Watch CBS News

Bipartisan Group Of MN Lawmakers Pitch Divesting State Pension Funds From Russia After Ukraine Invasion

ST. PAUL, Minn. (WCCO) -- A bipartisan proposal unveiled Thursday would target Russia with economic sanctions to further punish its government for invading Ukraine by prohibiting state investment in the country.

The bill would direct the State Board of Investment over the next several months upon passage to divest Minnesota's state pension funds from Russia, where current holdings are worth $53 million, according to the most recent estimates prior to the attack. It would also codify Gov. Tim Walz's executive order banning state contracts with Russian companies.

"We can't allow a single cent of our state to line the pockets of oligarchs and despots who sanction the murder of innocent citizens," said Rep. Sydney Jordan, DFL-Minneapolis. "Our budgets and where Minnesota spends our dollars is our morals. It's what we stand for."

The proposal has broad support from Republicans and Democrats, and members of the Ukrainian community in Minnesota. The goal is to move swiftly and pass the bill in the next seven to 10 days, said House Speaker Melissa Hortman, DFL-Brooklyn Park.

Luda Anastazievsky, who chairs the Minnesota Ukrainian American Committee, said she worries about her childhood friends and family friends who live in the city Mariupol, where a Russian airstrike hit a maternity hospital Wednesday. She hasn't been able to reach them since February 27.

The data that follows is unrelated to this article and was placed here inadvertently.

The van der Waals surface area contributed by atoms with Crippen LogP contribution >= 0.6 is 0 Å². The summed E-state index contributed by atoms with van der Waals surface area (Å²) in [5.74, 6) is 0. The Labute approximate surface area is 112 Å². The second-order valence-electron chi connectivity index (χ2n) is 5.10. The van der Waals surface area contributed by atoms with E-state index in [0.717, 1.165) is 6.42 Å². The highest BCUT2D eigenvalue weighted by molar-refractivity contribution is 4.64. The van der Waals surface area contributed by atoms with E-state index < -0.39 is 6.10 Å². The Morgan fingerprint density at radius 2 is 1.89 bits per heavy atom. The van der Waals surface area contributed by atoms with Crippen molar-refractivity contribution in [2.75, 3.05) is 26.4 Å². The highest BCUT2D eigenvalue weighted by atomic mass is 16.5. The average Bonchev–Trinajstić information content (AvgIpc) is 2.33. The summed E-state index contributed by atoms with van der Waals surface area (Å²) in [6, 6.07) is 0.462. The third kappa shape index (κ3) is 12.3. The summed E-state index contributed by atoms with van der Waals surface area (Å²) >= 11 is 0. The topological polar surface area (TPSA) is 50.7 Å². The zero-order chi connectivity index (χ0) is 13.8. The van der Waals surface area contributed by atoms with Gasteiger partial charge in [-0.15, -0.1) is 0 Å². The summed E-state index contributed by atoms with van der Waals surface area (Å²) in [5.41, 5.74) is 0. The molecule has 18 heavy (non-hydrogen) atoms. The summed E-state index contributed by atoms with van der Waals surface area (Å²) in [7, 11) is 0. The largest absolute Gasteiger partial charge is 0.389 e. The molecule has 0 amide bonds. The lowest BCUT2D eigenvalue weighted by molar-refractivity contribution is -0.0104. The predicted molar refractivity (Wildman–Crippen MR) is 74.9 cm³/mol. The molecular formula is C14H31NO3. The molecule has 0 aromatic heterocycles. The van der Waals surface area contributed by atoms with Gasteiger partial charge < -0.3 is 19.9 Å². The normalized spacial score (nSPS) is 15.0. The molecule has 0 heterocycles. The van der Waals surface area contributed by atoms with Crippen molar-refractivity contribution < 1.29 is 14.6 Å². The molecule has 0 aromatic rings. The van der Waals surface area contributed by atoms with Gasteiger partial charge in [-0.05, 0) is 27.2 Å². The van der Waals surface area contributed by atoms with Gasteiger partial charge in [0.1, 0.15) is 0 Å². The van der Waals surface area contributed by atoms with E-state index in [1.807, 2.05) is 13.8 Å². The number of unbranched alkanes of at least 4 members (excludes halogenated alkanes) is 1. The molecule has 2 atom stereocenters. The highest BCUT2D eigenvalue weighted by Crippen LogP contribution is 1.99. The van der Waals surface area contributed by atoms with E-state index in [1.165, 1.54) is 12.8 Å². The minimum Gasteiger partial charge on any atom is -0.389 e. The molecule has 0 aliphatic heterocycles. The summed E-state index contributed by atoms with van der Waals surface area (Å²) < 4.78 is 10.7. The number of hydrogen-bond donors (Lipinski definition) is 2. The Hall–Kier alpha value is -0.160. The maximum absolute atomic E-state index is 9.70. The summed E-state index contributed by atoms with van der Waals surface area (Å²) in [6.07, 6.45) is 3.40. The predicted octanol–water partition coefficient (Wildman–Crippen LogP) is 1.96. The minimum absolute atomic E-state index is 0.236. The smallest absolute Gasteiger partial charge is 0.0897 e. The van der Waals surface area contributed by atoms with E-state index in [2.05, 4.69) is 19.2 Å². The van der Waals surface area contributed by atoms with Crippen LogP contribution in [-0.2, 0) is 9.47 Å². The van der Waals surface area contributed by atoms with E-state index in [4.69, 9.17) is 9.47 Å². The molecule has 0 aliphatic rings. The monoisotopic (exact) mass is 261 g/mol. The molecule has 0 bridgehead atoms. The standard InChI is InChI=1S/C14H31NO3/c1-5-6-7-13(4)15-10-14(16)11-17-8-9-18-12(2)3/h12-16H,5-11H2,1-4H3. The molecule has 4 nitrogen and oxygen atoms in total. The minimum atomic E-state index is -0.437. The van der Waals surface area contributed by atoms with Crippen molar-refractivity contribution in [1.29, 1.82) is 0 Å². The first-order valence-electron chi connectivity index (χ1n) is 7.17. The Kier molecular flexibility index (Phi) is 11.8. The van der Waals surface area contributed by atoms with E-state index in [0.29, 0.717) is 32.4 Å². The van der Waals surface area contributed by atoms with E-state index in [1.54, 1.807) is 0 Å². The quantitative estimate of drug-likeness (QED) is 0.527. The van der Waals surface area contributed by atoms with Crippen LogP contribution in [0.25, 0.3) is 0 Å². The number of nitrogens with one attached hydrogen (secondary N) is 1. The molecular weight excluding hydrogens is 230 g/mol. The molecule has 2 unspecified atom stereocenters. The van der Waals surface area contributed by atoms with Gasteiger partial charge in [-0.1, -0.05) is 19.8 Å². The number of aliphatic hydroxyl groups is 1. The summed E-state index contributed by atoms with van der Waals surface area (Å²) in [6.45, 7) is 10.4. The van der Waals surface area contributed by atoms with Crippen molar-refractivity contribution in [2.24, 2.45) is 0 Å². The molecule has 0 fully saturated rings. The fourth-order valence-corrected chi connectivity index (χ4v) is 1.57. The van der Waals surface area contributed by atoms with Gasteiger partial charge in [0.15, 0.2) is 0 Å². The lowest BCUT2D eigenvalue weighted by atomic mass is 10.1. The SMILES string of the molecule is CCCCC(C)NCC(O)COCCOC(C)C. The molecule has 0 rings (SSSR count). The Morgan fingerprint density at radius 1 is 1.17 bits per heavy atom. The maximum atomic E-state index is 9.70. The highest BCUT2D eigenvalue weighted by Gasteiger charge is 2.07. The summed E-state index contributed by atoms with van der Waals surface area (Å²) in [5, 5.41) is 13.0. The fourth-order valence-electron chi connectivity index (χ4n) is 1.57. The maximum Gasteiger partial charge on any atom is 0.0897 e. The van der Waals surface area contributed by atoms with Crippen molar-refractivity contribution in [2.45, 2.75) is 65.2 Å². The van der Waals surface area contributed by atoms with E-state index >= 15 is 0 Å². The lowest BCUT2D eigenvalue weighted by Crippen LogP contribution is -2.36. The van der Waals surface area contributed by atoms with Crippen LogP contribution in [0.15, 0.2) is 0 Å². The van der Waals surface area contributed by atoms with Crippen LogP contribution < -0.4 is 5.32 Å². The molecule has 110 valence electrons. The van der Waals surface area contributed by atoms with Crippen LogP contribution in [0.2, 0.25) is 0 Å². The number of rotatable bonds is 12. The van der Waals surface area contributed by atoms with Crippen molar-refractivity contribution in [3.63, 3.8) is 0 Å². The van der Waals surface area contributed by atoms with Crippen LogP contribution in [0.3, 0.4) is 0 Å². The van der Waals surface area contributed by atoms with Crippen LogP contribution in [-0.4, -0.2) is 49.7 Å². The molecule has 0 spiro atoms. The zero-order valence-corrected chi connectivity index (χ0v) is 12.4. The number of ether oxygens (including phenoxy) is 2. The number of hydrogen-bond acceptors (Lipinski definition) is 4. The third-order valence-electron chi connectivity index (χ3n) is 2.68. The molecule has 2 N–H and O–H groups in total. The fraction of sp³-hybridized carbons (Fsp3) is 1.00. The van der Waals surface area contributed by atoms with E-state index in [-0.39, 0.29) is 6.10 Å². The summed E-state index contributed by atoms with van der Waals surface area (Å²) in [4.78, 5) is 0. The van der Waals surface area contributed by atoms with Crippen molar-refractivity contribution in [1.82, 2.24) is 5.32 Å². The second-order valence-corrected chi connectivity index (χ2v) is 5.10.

"I want to use my Minnesota nice answer and say 'I'm fine,' but I'm not. Honestly, I can barely function," she said during a news conference at the state capitol Thursday.

Anastazievsky has been a Minnesota school teacher for 30 years, meaning the proposal would impact money for her retirement, but she wholeheartedly supports the effort.

Capitol Divest Russia Presser
(credit: CBS)

"Our state can't provide defense weapons, but it can fight back and defend Ukraine," she said. "As a public employee, I don't want my money to go to Putin to fill his war machine."

Asya Mikhailenko Sturgell, who was born in Kyiv, held back tears reflecting on the horror unfolding in Ukraine, where her elderly grandmother and other family and friends still live.

"Over the last two weeks, my heart keeps breaking for my homeland," she said. "I see this bill as a way the Minnesota Legislature can take responsibility to cut commercial ties with the Russian government and hold them accountable for these horrendous acts of war."

Jordan and the lead author of the Senate bill, Sen. Karin Housley, R-Stillwater, said within days after the invasion they began discussing actions the Minnesota legislature could take to respond to Russia's attack.

"This is important for Minnesota to send a message that we stand firmly with Ukraine and strongly condemn the Russian government's actions," Housley said.

Minnesota state law has similar provisions banning investments in Sudan and Iran. Hortman said the State Board of Investment has a fiduciary obligation to recipients of state funds to invest for the highest return possible, regardless of the investment. Legislation like this targeting Russia directs "an action that prioritize morality over economics," she said.

Other states are also looking into severing financial ties with Russia, according to a report from The New York Times.

View CBS News In
CBS News App Open
Chrome Safari Continue
Be the first to know
Get browser notifications for breaking news, live events, and exclusive reporting.